A growing awareness of mortality, the first-time sense that she’s OLD, and most of all, the failing eyesight that banishes her from the books she loves: All of these weights are combining to sink my 93-year-old grandmother’s spirits. She was home alone most of the day yesterday, her solitude only interrupted by a visit from my son, husband, and me, and she had plenty of time to brood about the contrast between her current loneliness and the festive family get-togethers of past Independence Days.
I desperately wished there was something I could do, but lacking the power to restore eyesight, I came up short. The one idea I had that seemed to cheer her up at least somewhat was my proposal to resume our “Naomi’s Story” project; I’ve taken notes on her answers to all the “Grandma, Tell Me Your Memories” questions, but I confess I’ve let the project lapse lately.
The thought of sharing her story seemed to brighten her mood, though, so I’m determined to pursue the project. Here goes…
My grandmother, Naomi Kimball, grew up with many siblings but little money. Her family often struggled to get enough to eat, and many were the days when they relied on moldy lunchmeat and wormy flour for sustenance. What she did have, though, was a set of 40 Harvard Classics that, unlike much of the furniture, her mother never burned for heat.
She also had access to the ocean—an inlet of which was literally across the street from her childhood home—a minnow trap, and a keen entrepreneurial spirit.
She used the latter three assets to form a bait business; she and her younger brother Jimmy sold quarts of minnows for a quarter each. What avid fisherman could resist the combination of fresh, cheap minnows and Jimmy’s winsome little face? Even some wealthy patrons of the neighboring yacht club, who hardly needed to skimp on bait spending, became customers of the little Kimballs’ fledgling enterprise.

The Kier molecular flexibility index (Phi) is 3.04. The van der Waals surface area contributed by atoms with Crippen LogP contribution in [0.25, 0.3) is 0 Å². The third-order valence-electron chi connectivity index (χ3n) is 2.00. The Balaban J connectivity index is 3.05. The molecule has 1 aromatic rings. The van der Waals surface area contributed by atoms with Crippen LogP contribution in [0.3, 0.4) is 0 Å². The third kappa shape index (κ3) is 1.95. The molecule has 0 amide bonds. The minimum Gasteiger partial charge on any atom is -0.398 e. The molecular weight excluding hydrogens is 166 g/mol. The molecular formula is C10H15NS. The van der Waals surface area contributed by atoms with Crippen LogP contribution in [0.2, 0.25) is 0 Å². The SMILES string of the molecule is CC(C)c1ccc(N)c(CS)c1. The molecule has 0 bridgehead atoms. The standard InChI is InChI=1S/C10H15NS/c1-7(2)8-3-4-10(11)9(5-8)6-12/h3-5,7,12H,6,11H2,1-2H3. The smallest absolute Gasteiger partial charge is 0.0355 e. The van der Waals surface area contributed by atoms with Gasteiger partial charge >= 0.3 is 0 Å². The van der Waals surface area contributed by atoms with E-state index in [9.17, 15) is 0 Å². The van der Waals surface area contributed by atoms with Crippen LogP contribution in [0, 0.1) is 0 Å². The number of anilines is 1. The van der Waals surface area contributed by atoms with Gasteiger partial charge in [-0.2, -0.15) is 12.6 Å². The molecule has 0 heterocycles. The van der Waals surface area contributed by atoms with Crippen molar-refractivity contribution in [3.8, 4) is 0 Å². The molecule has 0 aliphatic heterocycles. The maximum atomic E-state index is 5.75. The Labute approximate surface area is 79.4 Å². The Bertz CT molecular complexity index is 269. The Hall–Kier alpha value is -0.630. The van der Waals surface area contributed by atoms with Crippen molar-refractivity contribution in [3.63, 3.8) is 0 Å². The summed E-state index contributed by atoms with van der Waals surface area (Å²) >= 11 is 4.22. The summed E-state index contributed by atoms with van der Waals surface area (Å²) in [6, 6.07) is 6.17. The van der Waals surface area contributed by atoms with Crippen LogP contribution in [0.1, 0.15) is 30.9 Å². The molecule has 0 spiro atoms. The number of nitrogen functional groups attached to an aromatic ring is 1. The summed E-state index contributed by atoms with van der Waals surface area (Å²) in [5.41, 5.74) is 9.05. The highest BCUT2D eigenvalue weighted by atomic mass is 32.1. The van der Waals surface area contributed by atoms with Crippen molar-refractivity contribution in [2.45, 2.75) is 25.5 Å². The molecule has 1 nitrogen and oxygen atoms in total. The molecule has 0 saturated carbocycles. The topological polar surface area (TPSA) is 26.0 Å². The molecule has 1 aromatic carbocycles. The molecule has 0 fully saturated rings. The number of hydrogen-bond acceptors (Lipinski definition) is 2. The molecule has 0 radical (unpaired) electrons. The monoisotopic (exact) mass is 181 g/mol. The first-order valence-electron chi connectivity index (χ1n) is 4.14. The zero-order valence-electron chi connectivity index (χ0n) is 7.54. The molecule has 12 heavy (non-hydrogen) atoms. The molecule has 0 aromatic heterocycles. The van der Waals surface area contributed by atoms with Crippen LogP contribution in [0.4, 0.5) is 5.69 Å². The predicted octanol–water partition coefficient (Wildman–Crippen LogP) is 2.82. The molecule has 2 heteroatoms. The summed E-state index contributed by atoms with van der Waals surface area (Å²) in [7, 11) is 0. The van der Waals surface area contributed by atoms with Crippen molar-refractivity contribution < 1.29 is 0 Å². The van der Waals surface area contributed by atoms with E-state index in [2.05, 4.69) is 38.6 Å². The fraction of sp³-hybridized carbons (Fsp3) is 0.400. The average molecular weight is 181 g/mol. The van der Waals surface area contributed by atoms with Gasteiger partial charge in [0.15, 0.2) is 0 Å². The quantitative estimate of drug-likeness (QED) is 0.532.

Though the business was necessarily seasonal and never made them rich, it did allow Naomi and Jimmy to have some rare money of their very own. Jimmy, prodigal little thing that he was, promptly spent his share. Naomi, however, was prudent. Although she allowed herself the occasional luxury—a bunch of grapes or a 25 cent Bobbsey Twins book—the bulk of her earnings went into her own personal bank. Not a real bank, of course; this was the Depression era, and real banks were hardly the most reliable storehouses for hard-earned income. She needed to find a place that was safe and secret, a place where her bills could remain securely hidden. And she found it.
Literature plays an important role in our lives: It instructs, inspires, and connects. It dissolves the barriers between person and person, past and present, real and unreal. It changes lives. It also makes a handy place to store your money.
Naomi stored her money between the pages of one of the Harvard Classics, but not just ANY random book. Which one did she choose?
The Wealth of Nations by economist Adam Smith.
I think he would have approved.